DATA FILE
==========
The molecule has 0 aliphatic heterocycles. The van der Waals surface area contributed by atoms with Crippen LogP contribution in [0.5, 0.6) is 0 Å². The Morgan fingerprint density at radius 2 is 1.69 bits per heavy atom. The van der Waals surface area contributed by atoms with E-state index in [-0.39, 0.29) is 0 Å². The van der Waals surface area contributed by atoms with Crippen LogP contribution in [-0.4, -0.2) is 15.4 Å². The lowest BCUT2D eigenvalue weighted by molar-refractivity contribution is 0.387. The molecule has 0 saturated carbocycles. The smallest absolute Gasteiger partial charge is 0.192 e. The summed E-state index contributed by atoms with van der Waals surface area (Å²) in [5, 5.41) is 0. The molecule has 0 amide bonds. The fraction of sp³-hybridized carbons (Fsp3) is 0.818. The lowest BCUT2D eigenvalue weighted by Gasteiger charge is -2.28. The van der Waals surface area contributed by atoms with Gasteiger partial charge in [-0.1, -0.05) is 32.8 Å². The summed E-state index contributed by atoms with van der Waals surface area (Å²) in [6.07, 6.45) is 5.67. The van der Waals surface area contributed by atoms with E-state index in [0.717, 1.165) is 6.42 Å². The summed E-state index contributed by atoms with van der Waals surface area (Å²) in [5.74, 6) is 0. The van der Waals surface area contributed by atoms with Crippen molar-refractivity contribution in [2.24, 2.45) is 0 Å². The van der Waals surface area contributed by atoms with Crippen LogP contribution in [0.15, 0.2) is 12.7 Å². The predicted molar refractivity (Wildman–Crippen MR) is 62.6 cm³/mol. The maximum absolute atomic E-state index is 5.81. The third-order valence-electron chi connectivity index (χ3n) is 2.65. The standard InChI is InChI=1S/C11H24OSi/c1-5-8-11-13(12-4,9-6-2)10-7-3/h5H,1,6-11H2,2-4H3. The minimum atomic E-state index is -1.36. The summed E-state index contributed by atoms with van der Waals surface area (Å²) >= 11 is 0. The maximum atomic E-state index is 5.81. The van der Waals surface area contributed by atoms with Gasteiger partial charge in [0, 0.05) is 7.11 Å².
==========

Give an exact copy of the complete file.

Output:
The molecule has 0 aliphatic heterocycles. The van der Waals surface area contributed by atoms with Crippen LogP contribution in [0.5, 0.6) is 0 Å². The Morgan fingerprint density at radius 2 is 1.69 bits per heavy atom. The van der Waals surface area contributed by atoms with E-state index in [-0.39, 0.29) is 0 Å². The van der Waals surface area contributed by atoms with Crippen LogP contribution in [-0.4, -0.2) is 15.4 Å². The lowest BCUT2D eigenvalue weighted by molar-refractivity contribution is 0.387. The molecule has 0 saturated carbocycles. The smallest absolute Gasteiger partial charge is 0.192 e. The summed E-state index contributed by atoms with van der Waals surface area (Å²) in [5, 5.41) is 0. The molecule has 0 amide bonds. The fraction of sp³-hybridized carbons (Fsp3) is 0.818. The lowest BCUT2D eigenvalue weighted by Gasteiger charge is -2.28. The van der Waals surface area contributed by atoms with Gasteiger partial charge in [-0.1, -0.05) is 32.8 Å². The summed E-state index contributed by atoms with van der Waals surface area (Å²) in [6.07, 6.45) is 5.67. The van der Waals surface area contributed by atoms with E-state index in [0.717, 1.165) is 6.42 Å². The summed E-state index contributed by atoms with van der Waals surface area (Å²) in [5.74, 6) is 0. The van der Waals surface area contributed by atoms with Crippen molar-refractivity contribution in [2.24, 2.45) is 0 Å². The van der Waals surface area contributed by atoms with Crippen LogP contribution in [0.15, 0.2) is 12.7 Å². The predicted molar refractivity (Wildman–Crippen MR) is 62.6 cm³/mol. The maximum absolute atomic E-state index is 5.81. The third-order valence-electron chi connectivity index (χ3n) is 2.65. The standard InChI is InChI=1S/C11H24OSi/c1-5-8-11-13(12-4,9-6-2)10-7-3/h5H,1,6-11H2,2-4H3. The minimum atomic E-state index is -1.36. The summed E-state index contributed by atoms with van der Waals surface area (Å²) >= 11 is 0. The maximum atomic E-state index is 5.81. The van der Waals surface area contributed by atoms with Gasteiger partial charge in [0, 0.05) is 7.11 Å².